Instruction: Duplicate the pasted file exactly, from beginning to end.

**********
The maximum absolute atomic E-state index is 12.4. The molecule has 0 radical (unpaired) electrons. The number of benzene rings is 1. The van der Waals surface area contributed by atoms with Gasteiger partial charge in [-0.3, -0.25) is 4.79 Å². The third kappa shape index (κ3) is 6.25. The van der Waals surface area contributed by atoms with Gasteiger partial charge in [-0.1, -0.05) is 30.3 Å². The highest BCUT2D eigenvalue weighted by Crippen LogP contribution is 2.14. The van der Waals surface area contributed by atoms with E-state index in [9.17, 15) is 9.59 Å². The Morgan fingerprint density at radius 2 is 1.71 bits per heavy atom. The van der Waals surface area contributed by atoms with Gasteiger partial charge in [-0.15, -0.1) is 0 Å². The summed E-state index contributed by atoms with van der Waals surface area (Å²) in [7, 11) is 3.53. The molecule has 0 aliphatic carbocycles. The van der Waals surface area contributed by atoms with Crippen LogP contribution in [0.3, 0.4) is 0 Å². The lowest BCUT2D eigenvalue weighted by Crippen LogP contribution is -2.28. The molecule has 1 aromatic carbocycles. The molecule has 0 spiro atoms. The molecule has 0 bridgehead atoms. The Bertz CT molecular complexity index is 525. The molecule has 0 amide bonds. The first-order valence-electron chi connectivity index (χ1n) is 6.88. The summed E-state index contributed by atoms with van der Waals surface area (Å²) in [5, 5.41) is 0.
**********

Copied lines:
The maximum absolute atomic E-state index is 12.4. The molecule has 0 radical (unpaired) electrons. The number of benzene rings is 1. The van der Waals surface area contributed by atoms with Gasteiger partial charge in [-0.3, -0.25) is 4.79 Å². The third kappa shape index (κ3) is 6.25. The van der Waals surface area contributed by atoms with Gasteiger partial charge in [-0.1, -0.05) is 30.3 Å². The highest BCUT2D eigenvalue weighted by Crippen LogP contribution is 2.14. The van der Waals surface area contributed by atoms with E-state index in [9.17, 15) is 9.59 Å². The Morgan fingerprint density at radius 2 is 1.71 bits per heavy atom. The van der Waals surface area contributed by atoms with Gasteiger partial charge in [-0.15, -0.1) is 0 Å². The summed E-state index contributed by atoms with van der Waals surface area (Å²) in [7, 11) is 3.53. The molecule has 0 aliphatic carbocycles. The van der Waals surface area contributed by atoms with Crippen LogP contribution in [0.3, 0.4) is 0 Å². The lowest BCUT2D eigenvalue weighted by Crippen LogP contribution is -2.28. The molecule has 1 aromatic carbocycles. The molecule has 0 spiro atoms. The molecule has 0 bridgehead atoms. The Bertz CT molecular complexity index is 525. The molecule has 0 amide bonds. The first-order valence-electron chi connectivity index (χ1n) is 6.88. The summed E-state index contributed by atoms with van der Waals surface area (Å²) in [5, 5.41) is 0.